Sunday, December 5, 2010

Looking for Bernie Madoff

If you could get the candid assessment of the financial markets from a lot of investors today, it would probably be something like returns are low and risks are high. That explains why so much money, especially that held by individual investors, remains in bank accounts, money market funds, ultra short bond funds and other relatively low risk places. The financial markets have given us so many unpleasant surprises in the last 3 years, people are afraid the future holds more.

At the same time, with incomes stagnant and inflation increasing (regardless of government statistics and what high ranking government officials claim), many are under pressure to seek higher returns from their savings. There's nothing wrong with looking for a better return. Just remember that, even though we now live in the era of the endless bailout, there still isn't a free lunch. Unless you're a major bank, a sovereign nation, or a very large business corporation. Stocks and lower rated bonds might offer greater potential for profit, but they also offer greater potential for loss. Risk and reward walk hand-in-hand down Wall Street.

Some investment products include guarantees against loss. These often are touted by insurance companies and should be scrutinized closely. The promise against loss is going to cost you. It could be in the form of tight limits on upside returns (i.e., if the product generates a return, the insurance company is going to keep a good portion of it), stiff penalties for early termination or withdrawal, and in other forms. Remember that if the markets perform poorly and your return is zero, even though your losses are also zero, you would have been better off in passbook savings. (That's not a theoretical point; anyone who put money in passbook savings ten years ago instead of stocks is ahead of the market.) While no one knows what the future will bring, investing in a no-lose product doesn't mean you'll win.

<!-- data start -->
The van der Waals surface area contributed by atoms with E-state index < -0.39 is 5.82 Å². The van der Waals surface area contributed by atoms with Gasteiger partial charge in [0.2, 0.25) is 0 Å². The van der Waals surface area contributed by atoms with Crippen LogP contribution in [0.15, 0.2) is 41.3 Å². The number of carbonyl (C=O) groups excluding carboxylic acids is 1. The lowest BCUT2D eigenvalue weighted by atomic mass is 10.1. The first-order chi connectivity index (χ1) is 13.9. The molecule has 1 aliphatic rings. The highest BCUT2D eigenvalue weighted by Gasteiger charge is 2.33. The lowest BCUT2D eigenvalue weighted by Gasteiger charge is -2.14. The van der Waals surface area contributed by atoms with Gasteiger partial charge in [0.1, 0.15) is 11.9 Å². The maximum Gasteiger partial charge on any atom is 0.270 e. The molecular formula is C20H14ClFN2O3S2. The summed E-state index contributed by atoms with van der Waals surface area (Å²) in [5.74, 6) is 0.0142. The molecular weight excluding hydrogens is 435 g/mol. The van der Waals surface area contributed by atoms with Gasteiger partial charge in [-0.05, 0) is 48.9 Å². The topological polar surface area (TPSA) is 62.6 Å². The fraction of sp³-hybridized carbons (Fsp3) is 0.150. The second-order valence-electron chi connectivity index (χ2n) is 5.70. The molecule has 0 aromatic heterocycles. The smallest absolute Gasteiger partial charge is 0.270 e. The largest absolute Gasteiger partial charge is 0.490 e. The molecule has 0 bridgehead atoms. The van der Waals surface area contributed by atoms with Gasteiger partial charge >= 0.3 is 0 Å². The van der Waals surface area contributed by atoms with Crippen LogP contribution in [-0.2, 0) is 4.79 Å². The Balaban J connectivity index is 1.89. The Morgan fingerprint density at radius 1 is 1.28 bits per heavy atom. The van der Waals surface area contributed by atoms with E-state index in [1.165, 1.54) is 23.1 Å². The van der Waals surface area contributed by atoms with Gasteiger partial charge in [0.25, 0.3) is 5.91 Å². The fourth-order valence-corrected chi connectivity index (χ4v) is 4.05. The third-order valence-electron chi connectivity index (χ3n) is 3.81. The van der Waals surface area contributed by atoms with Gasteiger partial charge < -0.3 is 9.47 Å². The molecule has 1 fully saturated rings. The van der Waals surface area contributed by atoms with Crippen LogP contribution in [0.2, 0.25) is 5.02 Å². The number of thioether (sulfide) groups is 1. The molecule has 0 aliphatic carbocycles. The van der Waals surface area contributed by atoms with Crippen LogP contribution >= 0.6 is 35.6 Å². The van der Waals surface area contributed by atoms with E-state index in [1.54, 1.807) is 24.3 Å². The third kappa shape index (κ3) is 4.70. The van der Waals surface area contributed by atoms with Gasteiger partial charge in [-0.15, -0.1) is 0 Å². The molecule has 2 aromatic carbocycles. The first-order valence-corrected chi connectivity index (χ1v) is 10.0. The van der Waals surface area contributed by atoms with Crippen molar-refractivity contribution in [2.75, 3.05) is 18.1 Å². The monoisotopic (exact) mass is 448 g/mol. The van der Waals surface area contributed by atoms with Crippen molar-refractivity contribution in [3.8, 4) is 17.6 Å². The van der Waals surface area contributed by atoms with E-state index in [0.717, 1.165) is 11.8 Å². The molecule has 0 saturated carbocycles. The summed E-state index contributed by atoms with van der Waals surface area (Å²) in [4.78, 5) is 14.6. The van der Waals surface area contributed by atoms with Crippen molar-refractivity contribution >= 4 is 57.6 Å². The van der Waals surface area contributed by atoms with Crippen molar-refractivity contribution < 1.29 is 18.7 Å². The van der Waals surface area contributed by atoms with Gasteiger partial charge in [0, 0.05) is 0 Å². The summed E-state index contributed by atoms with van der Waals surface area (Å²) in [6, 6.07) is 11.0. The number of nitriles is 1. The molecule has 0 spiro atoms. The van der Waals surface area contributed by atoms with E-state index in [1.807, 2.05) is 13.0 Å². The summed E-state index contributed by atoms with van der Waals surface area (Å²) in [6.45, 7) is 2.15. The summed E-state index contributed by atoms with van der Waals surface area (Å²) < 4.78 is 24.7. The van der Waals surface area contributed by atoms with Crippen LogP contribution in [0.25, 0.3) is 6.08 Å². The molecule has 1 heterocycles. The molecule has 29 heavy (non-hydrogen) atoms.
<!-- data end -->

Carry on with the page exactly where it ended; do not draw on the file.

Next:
Even though many insurance companies might want to sell you a lousy deal, in general they aren't fraudsters. The worst thing you could encounter in your quest for higher returns is the markets magician who claims to consistently produce good, albeit not spectacular yields, day in and day out, year after year. No one can do that, period. If you meet anyone who says he or she can, put your hand on your wallet and run away. Fast. No matter how tempted you are, and no matter how good the sales pitch sounds, don't invest.

The biggest frauds are perpetrated, not because the bad guy lies, but because investors lie to themselves. They convince themselves that lead can indeed be turned into gold. They brush aside contrary evidence and the rationality of naysayers. They want to hear, however improbably, that good returns can be secured with no risk. They seek out the con artists who promise the sun, the stars and the moon.

Bernie Madoff didn't have to find many of his victims. They found him, and they were ready to believe every word of his web of lies. He'll be in prison for the rest of his life. But there are plenty of latter day Bernie's around. Often, the gullible and greedy will find them. As a matter of law, the con artist is liable and should be punished sternly. As a matter of reality, if you go looking for a latter day Bernie Madoff, you'll probably find him. And you'll regret it.

No comments: